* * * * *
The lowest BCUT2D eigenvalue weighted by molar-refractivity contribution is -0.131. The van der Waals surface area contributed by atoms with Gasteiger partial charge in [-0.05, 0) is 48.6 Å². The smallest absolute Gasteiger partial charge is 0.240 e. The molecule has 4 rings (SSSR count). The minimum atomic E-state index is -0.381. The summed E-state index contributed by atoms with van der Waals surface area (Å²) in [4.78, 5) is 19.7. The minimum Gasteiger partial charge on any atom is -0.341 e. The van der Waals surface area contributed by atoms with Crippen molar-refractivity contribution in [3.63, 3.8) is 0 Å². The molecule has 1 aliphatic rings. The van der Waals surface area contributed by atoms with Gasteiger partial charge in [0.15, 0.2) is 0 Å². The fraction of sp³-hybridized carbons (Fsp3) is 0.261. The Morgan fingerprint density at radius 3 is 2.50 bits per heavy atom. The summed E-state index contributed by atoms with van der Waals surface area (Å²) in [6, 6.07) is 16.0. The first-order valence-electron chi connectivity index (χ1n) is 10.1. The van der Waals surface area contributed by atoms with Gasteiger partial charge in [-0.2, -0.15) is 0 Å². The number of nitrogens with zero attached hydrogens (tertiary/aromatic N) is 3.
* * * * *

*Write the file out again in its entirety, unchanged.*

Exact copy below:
The lowest BCUT2D eigenvalue weighted by molar-refractivity contribution is -0.131. The van der Waals surface area contributed by atoms with Gasteiger partial charge in [-0.05, 0) is 48.6 Å². The smallest absolute Gasteiger partial charge is 0.240 e. The molecule has 4 rings (SSSR count). The minimum atomic E-state index is -0.381. The summed E-state index contributed by atoms with van der Waals surface area (Å²) in [4.78, 5) is 19.7. The minimum Gasteiger partial charge on any atom is -0.341 e. The van der Waals surface area contributed by atoms with Crippen molar-refractivity contribution in [3.63, 3.8) is 0 Å². The molecule has 1 aliphatic rings. The van der Waals surface area contributed by atoms with Gasteiger partial charge in [0.15, 0.2) is 0 Å². The fraction of sp³-hybridized carbons (Fsp3) is 0.261. The Morgan fingerprint density at radius 3 is 2.50 bits per heavy atom. The summed E-state index contributed by atoms with van der Waals surface area (Å²) in [6, 6.07) is 16.0. The first-order valence-electron chi connectivity index (χ1n) is 10.1. The van der Waals surface area contributed by atoms with Gasteiger partial charge in [-0.2, -0.15) is 0 Å². The number of nitrogens with zero attached hydrogens (tertiary/aromatic N) is 3.